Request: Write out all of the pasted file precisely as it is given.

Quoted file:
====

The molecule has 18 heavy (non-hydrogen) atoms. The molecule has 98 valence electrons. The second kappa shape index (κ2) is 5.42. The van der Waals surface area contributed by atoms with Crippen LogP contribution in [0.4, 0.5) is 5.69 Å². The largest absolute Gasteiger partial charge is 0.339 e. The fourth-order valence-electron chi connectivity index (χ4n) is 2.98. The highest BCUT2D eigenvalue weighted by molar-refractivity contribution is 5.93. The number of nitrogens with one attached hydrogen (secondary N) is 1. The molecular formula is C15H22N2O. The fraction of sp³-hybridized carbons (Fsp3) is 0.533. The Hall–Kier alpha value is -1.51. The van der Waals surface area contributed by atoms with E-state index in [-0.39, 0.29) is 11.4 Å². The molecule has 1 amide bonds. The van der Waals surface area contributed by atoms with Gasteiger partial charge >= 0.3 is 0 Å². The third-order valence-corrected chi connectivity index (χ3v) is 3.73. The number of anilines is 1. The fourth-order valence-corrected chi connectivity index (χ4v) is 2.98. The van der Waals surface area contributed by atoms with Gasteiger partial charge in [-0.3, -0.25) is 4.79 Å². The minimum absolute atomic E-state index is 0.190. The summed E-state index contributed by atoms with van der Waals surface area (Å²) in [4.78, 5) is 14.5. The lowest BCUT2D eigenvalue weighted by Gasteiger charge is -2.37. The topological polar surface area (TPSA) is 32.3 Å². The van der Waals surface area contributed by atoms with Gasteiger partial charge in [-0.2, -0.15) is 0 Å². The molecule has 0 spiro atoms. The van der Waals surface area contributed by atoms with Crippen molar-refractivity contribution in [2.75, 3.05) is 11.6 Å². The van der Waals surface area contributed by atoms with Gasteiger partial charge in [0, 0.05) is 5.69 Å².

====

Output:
The molecule has 18 heavy (non-hydrogen) atoms. The molecule has 98 valence electrons. The second kappa shape index (κ2) is 5.42. The van der Waals surface area contributed by atoms with Crippen LogP contribution in [0.4, 0.5) is 5.69 Å². The largest absolute Gasteiger partial charge is 0.339 e. The fourth-order valence-electron chi connectivity index (χ4n) is 2.98. The highest BCUT2D eigenvalue weighted by molar-refractivity contribution is 5.93. The number of nitrogens with one attached hydrogen (secondary N) is 1. The molecular formula is C15H22N2O. The fraction of sp³-hybridized carbons (Fsp3) is 0.533. The Hall–Kier alpha value is -1.51. The van der Waals surface area contributed by atoms with E-state index in [-0.39, 0.29) is 11.4 Å². The molecule has 1 amide bonds. The van der Waals surface area contributed by atoms with Gasteiger partial charge >= 0.3 is 0 Å². The third-order valence-corrected chi connectivity index (χ3v) is 3.73. The number of anilines is 1. The fourth-order valence-corrected chi connectivity index (χ4v) is 2.98. The van der Waals surface area contributed by atoms with Gasteiger partial charge in [-0.3, -0.25) is 4.79 Å². The minimum absolute atomic E-state index is 0.190. The summed E-state index contributed by atoms with van der Waals surface area (Å²) in [4.78, 5) is 14.5. The lowest BCUT2D eigenvalue weighted by Gasteiger charge is -2.37. The topological polar surface area (TPSA) is 32.3 Å². The van der Waals surface area contributed by atoms with Gasteiger partial charge in [-0.2, -0.15) is 0 Å². The molecule has 0 spiro atoms. The van der Waals surface area contributed by atoms with Crippen molar-refractivity contribution in [2.75, 3.05) is 11.6 Å². The van der Waals surface area contributed by atoms with Gasteiger partial charge in [0, 0.05) is 5.69 Å².